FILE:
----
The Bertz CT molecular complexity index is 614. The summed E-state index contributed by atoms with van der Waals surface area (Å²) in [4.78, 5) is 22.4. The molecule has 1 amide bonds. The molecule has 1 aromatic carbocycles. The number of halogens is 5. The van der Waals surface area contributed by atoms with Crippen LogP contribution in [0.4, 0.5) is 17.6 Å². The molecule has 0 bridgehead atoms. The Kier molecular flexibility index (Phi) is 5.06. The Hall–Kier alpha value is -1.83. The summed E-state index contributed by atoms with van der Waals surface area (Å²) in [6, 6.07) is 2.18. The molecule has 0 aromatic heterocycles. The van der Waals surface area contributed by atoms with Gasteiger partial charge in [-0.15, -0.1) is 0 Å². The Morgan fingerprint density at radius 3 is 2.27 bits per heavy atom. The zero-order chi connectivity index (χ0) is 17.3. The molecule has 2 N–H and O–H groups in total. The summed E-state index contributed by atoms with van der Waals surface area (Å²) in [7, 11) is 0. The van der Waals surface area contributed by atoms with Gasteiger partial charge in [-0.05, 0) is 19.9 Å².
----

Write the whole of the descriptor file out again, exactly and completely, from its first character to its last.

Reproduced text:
The Bertz CT molecular complexity index is 614. The summed E-state index contributed by atoms with van der Waals surface area (Å²) in [4.78, 5) is 22.4. The molecule has 1 amide bonds. The molecule has 1 aromatic carbocycles. The number of halogens is 5. The van der Waals surface area contributed by atoms with Crippen LogP contribution in [0.4, 0.5) is 17.6 Å². The molecule has 0 bridgehead atoms. The Kier molecular flexibility index (Phi) is 5.06. The Hall–Kier alpha value is -1.83. The summed E-state index contributed by atoms with van der Waals surface area (Å²) in [6, 6.07) is 2.18. The molecule has 0 aromatic heterocycles. The van der Waals surface area contributed by atoms with Gasteiger partial charge in [-0.15, -0.1) is 0 Å². The Morgan fingerprint density at radius 3 is 2.27 bits per heavy atom. The zero-order chi connectivity index (χ0) is 17.3. The molecule has 2 N–H and O–H groups in total. The summed E-state index contributed by atoms with van der Waals surface area (Å²) in [7, 11) is 0. The van der Waals surface area contributed by atoms with Gasteiger partial charge in [-0.05, 0) is 19.9 Å².